“When you start to consider if it’s normal to give a child alcohol and cigarettes you realise as an adult it wasn’t right and start to unfold the enormity of what has happened to you.”
‘I hope my case helps others who are abused find the courage to come forward’
The woman says she has shared her experience in the hope others who have been a victim of abuse will read about her case and find the same courage too. She says she has had fantastic support from all she has turned to.
“I have come forward to speak about my case because I feel there may also be many others like me who hold something like this for many years and do not feel able to speak about it,” she said.
“I consider myself an intelligent woman with a good job, but I questioned myself as to whether I should ever speak to anyone about this.
“It is very daunting to begin with to be sat in front of two uniformed officers telling them about something which happened more than 30 years ago, but they were fantastic.
“So too, were the officers who took my video statement and the support people who help you prepare for court. The CPS said I was a great witness and had a very strong case. That helped me.
“It was difficult to seek civil redress also, but I am glad I did and I am certainly glad my legal case was a success.
“It vindicates my decision completely, and although I wouldn’t say it was revenge, it feels like some closure for me as this man would still brazenly contact me years after as if nothing had happened. I did nothing for years but in the end I had to speak out.”
Compensation ‘completely justified’ despite no criminal conviction in case
Victoria Neale, of Hudgell Solicitors, has successfully supported people in damages claims in relation to Dr Gerard Rogerson, and says the CICA scheme provides ‘completely justified compensation’ for those who suffered abuse, especially in cases when there has been no criminal conviction.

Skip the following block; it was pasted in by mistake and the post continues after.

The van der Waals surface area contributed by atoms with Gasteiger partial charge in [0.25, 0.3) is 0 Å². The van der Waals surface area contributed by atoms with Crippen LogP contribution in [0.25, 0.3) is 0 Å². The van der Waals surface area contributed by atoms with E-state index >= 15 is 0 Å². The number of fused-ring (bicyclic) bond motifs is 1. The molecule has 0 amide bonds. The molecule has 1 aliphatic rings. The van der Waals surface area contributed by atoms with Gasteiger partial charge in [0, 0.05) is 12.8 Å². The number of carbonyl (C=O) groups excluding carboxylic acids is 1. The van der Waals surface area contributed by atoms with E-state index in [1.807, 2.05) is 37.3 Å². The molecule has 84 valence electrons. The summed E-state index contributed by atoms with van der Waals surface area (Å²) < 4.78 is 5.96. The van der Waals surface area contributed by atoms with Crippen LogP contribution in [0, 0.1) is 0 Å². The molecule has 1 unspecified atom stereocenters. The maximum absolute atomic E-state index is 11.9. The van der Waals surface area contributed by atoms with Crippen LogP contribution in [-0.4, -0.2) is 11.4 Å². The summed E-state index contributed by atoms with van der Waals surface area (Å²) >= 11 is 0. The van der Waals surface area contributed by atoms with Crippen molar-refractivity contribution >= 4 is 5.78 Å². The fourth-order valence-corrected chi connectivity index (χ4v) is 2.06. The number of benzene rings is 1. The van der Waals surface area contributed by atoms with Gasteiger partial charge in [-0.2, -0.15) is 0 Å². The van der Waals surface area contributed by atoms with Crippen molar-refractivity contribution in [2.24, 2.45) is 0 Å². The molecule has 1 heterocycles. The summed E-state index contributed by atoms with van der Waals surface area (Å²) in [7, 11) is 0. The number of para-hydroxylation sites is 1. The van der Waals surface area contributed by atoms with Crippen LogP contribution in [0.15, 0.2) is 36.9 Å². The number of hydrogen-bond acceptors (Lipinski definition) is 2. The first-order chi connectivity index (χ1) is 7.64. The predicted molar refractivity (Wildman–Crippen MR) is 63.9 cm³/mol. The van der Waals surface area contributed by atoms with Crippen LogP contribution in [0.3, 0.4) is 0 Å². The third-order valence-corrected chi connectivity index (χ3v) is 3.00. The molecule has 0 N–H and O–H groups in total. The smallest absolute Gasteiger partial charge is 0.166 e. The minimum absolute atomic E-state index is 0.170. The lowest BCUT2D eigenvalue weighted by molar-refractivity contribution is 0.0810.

She said: “In my work supporting victims of abuse is crucial, I am more and more often the first and only person they have spoken to, this is an extremely difficult brave step. I know that many find standing up to the perpetrator an intimidating prospect, and it is this which understandably prevents people from coming forward and speaking out for many years.
“For many reasons those targeted often suffer in silence because of the sheer the amount of physical or emotional pain inflicted.
“We have seen this in many high profile cases in the media, and indeed with the complaints which were made with regards to Dr Gerard Rogerson, as they were not made until many years after his death and only came after one former patient spoke out.
“It is only right that there is a system in place to ensure people can secure damages, and we are in touch with numerous charities to offer counselling support if they haven’t already, when coming forward to report cases of historic abuse, even if those accused of carrying out the abuse have since died and not been prosecuted. It is completely justifiable and it is why the scheme was established by the Government,
“Cases are judged individually and on the evidence available to them, including police investigations and detailed psychological assessments which consider the impact on victims. In this case there has been a substantial award.”
The woman was full of praise for Mrs Neale for her support.
She said “Victoria has been amazing. Whenever we speak, it always feels like she has got all the time in the world to listen. That is what you need when you tell people something like this.”
Martin and Gerard Rogerson share the same gravestone in Whitchurch cemetery.
It says ‘of your soul pray for the charity of Gerard Rogerson, and that Martin Rogerson was ‘an advocate for truth and justice’.